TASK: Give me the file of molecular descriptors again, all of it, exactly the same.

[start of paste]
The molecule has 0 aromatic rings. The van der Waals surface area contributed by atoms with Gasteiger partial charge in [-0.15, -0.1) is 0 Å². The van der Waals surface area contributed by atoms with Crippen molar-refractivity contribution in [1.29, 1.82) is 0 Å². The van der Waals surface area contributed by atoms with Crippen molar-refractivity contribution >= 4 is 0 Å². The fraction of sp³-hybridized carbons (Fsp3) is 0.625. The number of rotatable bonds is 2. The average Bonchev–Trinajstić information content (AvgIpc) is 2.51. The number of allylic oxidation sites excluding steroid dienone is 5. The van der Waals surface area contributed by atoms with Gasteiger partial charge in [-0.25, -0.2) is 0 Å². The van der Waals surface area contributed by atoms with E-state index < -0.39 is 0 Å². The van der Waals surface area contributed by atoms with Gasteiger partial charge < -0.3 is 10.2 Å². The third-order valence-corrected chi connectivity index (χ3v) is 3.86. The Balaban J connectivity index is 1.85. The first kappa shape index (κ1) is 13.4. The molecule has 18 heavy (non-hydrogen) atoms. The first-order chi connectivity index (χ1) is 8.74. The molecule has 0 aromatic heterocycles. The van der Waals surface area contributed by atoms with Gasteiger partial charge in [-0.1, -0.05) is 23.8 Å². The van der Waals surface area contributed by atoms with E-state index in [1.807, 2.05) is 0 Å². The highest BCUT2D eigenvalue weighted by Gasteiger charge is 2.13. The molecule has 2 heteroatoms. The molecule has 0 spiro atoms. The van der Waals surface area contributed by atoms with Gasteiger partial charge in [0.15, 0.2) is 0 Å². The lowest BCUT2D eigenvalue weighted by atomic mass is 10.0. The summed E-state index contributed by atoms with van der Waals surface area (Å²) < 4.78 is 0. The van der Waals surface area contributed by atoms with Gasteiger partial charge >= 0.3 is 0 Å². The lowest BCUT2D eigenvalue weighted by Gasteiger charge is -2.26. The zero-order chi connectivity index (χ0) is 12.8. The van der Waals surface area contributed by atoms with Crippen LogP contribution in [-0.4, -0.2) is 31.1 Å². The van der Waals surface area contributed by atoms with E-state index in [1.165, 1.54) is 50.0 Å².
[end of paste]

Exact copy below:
The molecule has 0 aromatic rings. The van der Waals surface area contributed by atoms with Gasteiger partial charge in [-0.15, -0.1) is 0 Å². The van der Waals surface area contributed by atoms with Crippen molar-refractivity contribution in [1.29, 1.82) is 0 Å². The van der Waals surface area contributed by atoms with Crippen molar-refractivity contribution >= 4 is 0 Å². The fraction of sp³-hybridized carbons (Fsp3) is 0.625. The number of rotatable bonds is 2. The average Bonchev–Trinajstić information content (AvgIpc) is 2.51. The number of allylic oxidation sites excluding steroid dienone is 5. The van der Waals surface area contributed by atoms with Gasteiger partial charge in [-0.25, -0.2) is 0 Å². The van der Waals surface area contributed by atoms with E-state index < -0.39 is 0 Å². The van der Waals surface area contributed by atoms with Gasteiger partial charge < -0.3 is 10.2 Å². The third-order valence-corrected chi connectivity index (χ3v) is 3.86. The Balaban J connectivity index is 1.85. The first kappa shape index (κ1) is 13.4. The molecule has 18 heavy (non-hydrogen) atoms. The first-order chi connectivity index (χ1) is 8.74. The molecule has 0 aromatic heterocycles. The van der Waals surface area contributed by atoms with Gasteiger partial charge in [-0.1, -0.05) is 23.8 Å². The van der Waals surface area contributed by atoms with E-state index in [1.807, 2.05) is 0 Å². The highest BCUT2D eigenvalue weighted by Gasteiger charge is 2.13. The molecule has 2 heteroatoms. The molecule has 0 spiro atoms. The van der Waals surface area contributed by atoms with Gasteiger partial charge in [0.15, 0.2) is 0 Å². The lowest BCUT2D eigenvalue weighted by atomic mass is 10.0. The summed E-state index contributed by atoms with van der Waals surface area (Å²) < 4.78 is 0. The van der Waals surface area contributed by atoms with Gasteiger partial charge >= 0.3 is 0 Å². The lowest BCUT2D eigenvalue weighted by Gasteiger charge is -2.26. The zero-order chi connectivity index (χ0) is 12.8. The van der Waals surface area contributed by atoms with Crippen LogP contribution in [-0.4, -0.2) is 31.1 Å². The van der Waals surface area contributed by atoms with E-state index in [1.165, 1.54) is 50.0 Å².